American Robin, Gray Catbird, N Mockingbird, European Starling, 
American Pipit, BOHEMIAN WAXWING, Cedar Waxwing, Y-r Warbler, Pine 
Warbler, E Towhee, American Tree Sparrow, Field Sparrow, Savannah 
Sparrow, Fox Sparrow, Song Sparrow, Swamp Sparrow, W-t Sparrow, W-c 
Sparrow, D-e Junco, Lapland Longspur, Snow Bunting, N Cardinal, R-w 
Blackbird, E Meadowlark, Rusty Blackbird, Common Grackle, B-h Cowbird, 
Pine Grosbeak, Purple Finch, House Finch, W-w Crossbill, Common 
Redpoll, Pine Siskin, American Goldfinch, Evening Grosbeak, House 
Sparrow.

LEADER'S MISS LIST

We're not sure what Pete was doing in March, because he somehow managed 
to miss 22 species found by other birders by the end of the month:

Red-throated Loon, American Bittern, Brant, Ruffed Grouse, Sandhill 
Crane, Greater Yellowlegs, Common Snipe, Bonaparte's Gull, Slaty-backed 
Gull, Barred Owl, Long-eared Owl, Yellow-bellied Sapsucker, Barn 
Swallow, Marsh Wren, Hermit Thrush, Gray Catbird, Yellow-rumped 
Warbler, Eastern Towhee, Field Sparrow, Savannah Sparrow, White-crowned 
Sparrow, Lapland Longspur.

$$$$$$$$$$$$$$$$$$$$$$$$$$$$$$$$$$$$$$$$$$$$$$$$$$$$$$$$$$$$$$$$$$



  <<<<<<<<<<<<<<<<<<<<<<<<
 <  COACH'S CORNER      <
<           <<<<<<<<<<<<<<
<           <
 <         <
  < < < <

After two-months of low-budget advice from the Editor-in-Chief, we've 
finally gotten serious about Coach's Corner this month, turning to 2001 
David Cup co-champion Matt Williams.

Coach's Corner - Cupper Strategies for April & early May 2002
By Matt Williams

     Even as I write this in mid-April, spring migration is definitely 
underway and the warblers, spring shorebirds and other migrants will be 
coming through in full force very shortly.  In addition, a springtime 
rarity is definitely possible and should never be ruled out, especially 
with the coverage that the Basin is getting this year.  Think along the 
lines of Ruff, Wigeon, Whimbrel, Kentucky Warbler, and Western 
Meadowlark sightings of recent years.
     However, before I get started on those birds that are yet to 
arrive, I would suggest that you be sure that you've seen everything 
that's about to leave.  It may be getting late but try to find 
lingering redpolls, siskins, and grosbeaks if you haven't done so 
already.  You certainly can't count on them for next winter.  Shrikes 
are unreliable so your best bet is to see one to take some pressure off 
next fall.  If the Eared Grebe hasn't left Aurora, go visit the Wells 
College Boathouse a few times until you find it.  It might not be back.
        A birder's performance in the spring can make or break his or 
her David Cup chances.  Spring is when the transient Cape Mays, 
Tennessees,  Blackpolls, Bay-breasteds and Philly Vireos move through.  
Check Mundy Wildflower Garden, Green Hills and Ithaca City cemeteries, 
the Hawthorn Orchard (Chris Hymes's not-so-secret spot) and other good 
migrant traps.  While these species and others come back through in the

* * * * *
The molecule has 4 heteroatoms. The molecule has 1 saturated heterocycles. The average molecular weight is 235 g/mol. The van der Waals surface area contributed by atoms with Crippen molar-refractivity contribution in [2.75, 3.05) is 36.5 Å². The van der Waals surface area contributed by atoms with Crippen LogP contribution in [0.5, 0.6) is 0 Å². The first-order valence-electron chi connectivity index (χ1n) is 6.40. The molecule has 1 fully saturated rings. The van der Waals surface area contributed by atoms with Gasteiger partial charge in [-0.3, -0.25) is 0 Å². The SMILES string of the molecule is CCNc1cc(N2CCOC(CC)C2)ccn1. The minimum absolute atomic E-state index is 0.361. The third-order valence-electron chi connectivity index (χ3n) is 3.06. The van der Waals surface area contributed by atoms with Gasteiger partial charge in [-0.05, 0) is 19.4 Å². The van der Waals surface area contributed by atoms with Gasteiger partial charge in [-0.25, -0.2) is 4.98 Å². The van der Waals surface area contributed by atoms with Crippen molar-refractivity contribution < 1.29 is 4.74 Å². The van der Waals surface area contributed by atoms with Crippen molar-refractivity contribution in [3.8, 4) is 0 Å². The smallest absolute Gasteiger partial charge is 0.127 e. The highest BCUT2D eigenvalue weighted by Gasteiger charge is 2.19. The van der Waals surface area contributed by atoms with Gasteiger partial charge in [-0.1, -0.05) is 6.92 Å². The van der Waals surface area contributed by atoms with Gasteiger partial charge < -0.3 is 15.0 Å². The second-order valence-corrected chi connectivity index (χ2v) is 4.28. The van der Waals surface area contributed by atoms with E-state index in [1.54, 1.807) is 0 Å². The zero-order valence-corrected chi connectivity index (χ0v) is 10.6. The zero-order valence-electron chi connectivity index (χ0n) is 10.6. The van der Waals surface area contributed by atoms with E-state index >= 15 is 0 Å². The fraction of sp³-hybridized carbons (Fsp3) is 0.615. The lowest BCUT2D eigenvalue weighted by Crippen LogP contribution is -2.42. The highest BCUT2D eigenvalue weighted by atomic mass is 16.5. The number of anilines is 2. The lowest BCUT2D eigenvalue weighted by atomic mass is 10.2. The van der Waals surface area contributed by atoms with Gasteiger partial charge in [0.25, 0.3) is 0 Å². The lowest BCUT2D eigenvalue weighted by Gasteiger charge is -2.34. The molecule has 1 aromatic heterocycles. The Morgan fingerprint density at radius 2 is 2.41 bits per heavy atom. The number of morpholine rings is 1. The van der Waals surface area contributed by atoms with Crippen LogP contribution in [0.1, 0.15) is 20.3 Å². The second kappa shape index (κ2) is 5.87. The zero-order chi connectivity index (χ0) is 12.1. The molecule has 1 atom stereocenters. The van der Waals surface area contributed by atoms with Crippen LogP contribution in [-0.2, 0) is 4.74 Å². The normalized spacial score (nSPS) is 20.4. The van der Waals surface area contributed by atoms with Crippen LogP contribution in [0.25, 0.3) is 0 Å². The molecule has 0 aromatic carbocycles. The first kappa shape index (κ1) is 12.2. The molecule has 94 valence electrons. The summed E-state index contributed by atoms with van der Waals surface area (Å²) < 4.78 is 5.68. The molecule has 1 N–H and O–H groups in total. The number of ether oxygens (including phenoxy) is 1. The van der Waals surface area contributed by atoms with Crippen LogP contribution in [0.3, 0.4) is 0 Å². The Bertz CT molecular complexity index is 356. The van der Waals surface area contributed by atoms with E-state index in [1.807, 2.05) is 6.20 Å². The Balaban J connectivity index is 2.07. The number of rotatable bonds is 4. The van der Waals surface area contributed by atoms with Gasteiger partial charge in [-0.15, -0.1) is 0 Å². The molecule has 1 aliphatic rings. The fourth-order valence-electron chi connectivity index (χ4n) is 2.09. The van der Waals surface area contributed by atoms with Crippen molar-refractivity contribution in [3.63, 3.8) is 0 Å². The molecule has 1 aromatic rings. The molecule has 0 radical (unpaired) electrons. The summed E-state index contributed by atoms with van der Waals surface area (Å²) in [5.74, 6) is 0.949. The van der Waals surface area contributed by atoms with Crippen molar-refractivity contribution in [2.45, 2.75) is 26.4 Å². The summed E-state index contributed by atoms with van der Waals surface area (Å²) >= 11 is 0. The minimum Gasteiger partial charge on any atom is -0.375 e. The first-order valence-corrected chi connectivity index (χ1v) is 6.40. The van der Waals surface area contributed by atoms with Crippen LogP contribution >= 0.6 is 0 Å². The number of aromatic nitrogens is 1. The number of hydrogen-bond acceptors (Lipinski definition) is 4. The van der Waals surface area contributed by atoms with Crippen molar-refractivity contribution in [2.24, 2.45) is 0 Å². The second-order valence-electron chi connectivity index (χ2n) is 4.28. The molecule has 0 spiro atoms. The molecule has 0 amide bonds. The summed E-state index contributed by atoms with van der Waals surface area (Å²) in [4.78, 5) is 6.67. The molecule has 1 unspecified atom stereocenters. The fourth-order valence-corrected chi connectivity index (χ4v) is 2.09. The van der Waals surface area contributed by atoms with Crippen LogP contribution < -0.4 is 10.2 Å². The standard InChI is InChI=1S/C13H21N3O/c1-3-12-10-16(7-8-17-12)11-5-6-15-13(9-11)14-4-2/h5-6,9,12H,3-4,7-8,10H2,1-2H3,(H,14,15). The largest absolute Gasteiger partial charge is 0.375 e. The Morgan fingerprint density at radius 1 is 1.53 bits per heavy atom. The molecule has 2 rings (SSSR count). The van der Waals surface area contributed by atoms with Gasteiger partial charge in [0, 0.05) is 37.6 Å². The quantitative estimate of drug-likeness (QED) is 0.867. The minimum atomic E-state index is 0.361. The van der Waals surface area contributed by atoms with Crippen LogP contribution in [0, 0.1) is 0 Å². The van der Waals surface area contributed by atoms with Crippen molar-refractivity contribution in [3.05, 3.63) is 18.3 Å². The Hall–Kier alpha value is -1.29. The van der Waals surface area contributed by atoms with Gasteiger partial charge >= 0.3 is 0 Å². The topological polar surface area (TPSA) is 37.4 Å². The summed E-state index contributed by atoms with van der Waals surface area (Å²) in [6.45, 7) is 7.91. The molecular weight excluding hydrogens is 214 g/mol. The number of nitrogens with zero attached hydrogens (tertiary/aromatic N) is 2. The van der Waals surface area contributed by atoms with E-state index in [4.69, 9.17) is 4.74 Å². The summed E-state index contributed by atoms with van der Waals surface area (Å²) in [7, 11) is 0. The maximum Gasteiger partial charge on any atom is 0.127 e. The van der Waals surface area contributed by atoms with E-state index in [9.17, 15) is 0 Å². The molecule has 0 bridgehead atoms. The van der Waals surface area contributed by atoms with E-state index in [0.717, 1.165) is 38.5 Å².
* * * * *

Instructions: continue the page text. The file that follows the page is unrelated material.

fall, they're not as pretty and they aren't as noisy.  So, regardless 
of your busy schedule and/or late-night partying, get yourselves out of 
bed, Cuppers!!!  It's worth it.  The only excuse for not getting up 
early is listening to a late-night thrush flight to tick off Swainson's 
and Gray-cheekeds.
     A 'round-the-lake trip is never a bad idea in the spring (or any 
time, for that matter).  Migrant waterfowl and shorebirds have a 
tendency to show up at places like Myers, Long Point, and Montezuma.  
Howland Island has the potential for Red-headed Woodpecker and who 
knows what else.
     And last, but definitely not least is the Dryden Lake effect.  If 
any of the local Drydenites post a Red-necked Grebe or a flock of 
scoters, get over there ASAP.  Do not pass go, do not collect $200, do 
not go to class or to work or to bed.  Go to Dryden Lake that day or 
your chances of seeing those birds are severely diminished...unless you 
want to drive around the big lake every day during migration.
     Finally, just for those who want a more species-specific approach, 
here's a list of challenging spring species to be on the lookout for:

Western Grebe - OK, this may be a stretch but there's currently one at 
Plum Island, MA and there was one off of Staten Island, NY this 
year...they're bound to head west sometime so keep an eye out.

Black Vulture - Observe range expansion as it happens and find a short-
tailed, black-headed vulture among all those the Turkeys at Myers. And, 
no, I'm not talking about the fishermen or the hunters.

Sora - Check the airport ponds or the Ellis Hollow Marsh where they 
were heard last year.  Brush up on your frog sounds too, they can be 
confusing (and interesting in their own right).

Wilson's Phalarope - Mid to late May is the time to hit Montezuma for 
this species.  Flooded fields, Benning or "The New" marsh up at 
Montezuma may be good.  Never assume they're all yellowlegs!

Little Gull - When the Bonaparte's move through, be sure to check 
through for this species.  Stewart Park, Myers, and Montezuma have been 
good in past years.

Common & Forster's Tern - Stewart Park, Myers and Dryden Lake are all